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5 Written questions

5 Matching questions

  1. aphasia
  2. fMRI (functional MRI)
  3. lesion
  4. neurogenesis
  5. occipital lobes
  1. a impairment of language, usually caused by left hemisphere damage either to Broca's area (impairing speaking) or to Wernicke's area (impairing understanding). (Myers Psychology for AP 1e p. 080)
  2. b tissue destruction. A naturally or experimentally caused destruction of brain tissue. (Myers Psychology for AP 1e p. 067)
  3. c the formation of new neurons. (Myers Psychology for AP 1e p. 083)
  4. d a technique for revealing bloodflow and, therefore, brain activity by comparing successive MRI scans. These scans show brain function. (Myers Psychology for AP 1e p. 068)
  5. e portion of the cerebral cortex lying at the back of the head; includes areas that receive information from the visual fields. (Myers Psychology for AP 1e p. 074)

5 Multiple choice questions

  1. doughnut-shaped neural system (including the hippocampus, amygdala, and hypothalamus) located below the cerebral hemispheres; associated with emotions and drives. (Myers Psychology for AP 1e p. 071)
  2. the base of the brainstem; controls heartbeat and breathing. (Myers Psychology for AP 1e p. 069)
  3. an amplified recording of the waves of electrical activity that sweep across the brain's surface. These waves are measured by electrodes placed on the scalp. (Myers Psychology for AP 1e p. 067)
  4. the large band of neural fibers connecting the two brain hemispheres and carrying messages between them. (Myers Psychology for AP 1e p. 084)
  5. portion of the cerebral cortex lying just behind the forehead; involved in speaking and muscle movements and in making plans and judgments. (Myers Psychology for AP 1e p. 074)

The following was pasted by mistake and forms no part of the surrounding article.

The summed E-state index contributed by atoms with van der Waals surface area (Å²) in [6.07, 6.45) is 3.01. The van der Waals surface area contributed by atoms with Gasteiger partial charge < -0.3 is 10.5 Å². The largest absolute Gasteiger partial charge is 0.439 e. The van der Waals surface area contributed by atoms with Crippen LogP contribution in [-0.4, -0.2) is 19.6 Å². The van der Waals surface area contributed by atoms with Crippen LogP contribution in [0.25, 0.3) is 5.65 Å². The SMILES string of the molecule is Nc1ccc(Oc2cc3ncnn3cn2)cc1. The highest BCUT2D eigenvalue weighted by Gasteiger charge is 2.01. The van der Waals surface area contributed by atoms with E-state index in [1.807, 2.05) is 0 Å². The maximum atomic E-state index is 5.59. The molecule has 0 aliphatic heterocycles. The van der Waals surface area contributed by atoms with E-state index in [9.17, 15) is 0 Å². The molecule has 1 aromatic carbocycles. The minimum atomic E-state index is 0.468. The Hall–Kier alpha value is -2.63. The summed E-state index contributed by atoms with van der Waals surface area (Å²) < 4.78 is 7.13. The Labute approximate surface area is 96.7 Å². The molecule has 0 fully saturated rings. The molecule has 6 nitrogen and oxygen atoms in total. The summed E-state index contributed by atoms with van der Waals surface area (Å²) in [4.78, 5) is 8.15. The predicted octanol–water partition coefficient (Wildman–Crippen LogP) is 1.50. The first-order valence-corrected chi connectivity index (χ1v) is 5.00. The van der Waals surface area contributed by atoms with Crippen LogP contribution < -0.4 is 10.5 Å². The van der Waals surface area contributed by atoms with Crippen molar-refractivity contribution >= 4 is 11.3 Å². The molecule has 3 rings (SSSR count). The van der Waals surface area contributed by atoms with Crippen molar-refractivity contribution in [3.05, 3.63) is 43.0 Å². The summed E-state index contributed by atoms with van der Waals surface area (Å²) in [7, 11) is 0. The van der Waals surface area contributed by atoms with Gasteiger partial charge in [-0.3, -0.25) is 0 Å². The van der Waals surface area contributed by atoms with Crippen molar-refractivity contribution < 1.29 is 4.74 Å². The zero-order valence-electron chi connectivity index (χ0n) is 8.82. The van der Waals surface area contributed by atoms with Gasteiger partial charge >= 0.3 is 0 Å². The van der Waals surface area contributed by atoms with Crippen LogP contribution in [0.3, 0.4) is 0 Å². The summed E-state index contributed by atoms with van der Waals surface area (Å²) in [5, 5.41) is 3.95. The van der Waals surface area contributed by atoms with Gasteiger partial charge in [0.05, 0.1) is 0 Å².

5 True/False questions

  1. cerebral cortexthe intricate fabric of interconnected neural cells covering the cerebral hemispheres; the body's ultimate control and information-processing center. (Myers Psychology for AP 1e p. 074)

          

  2. parietal lobesportion of the cerebral cortex lying at the top of the head and toward the rear; receives sensory input for touch and body position. (Myers Psychology for AP 1e p. 074)

          

  3. cerebellumthe "little brain" at the rear of the brainstem; functions include processing sensory input and coordinating movement output and balance. (Myers Psychology for AP 1e p. 070)

          

  4. motor cortexan area at the rear of the frontal lobes that controls voluntary movements. (Myers Psychology for AP 1e p. 075)

          

  5. hypothalamusthe brain's sensory switchboard, located on top of the brainstem; it directs messages to the sensory receiving areas in the cortex and transmits replies to the cerebellum and medulla. (Myers Psychology for AP 1e p. 070)

          

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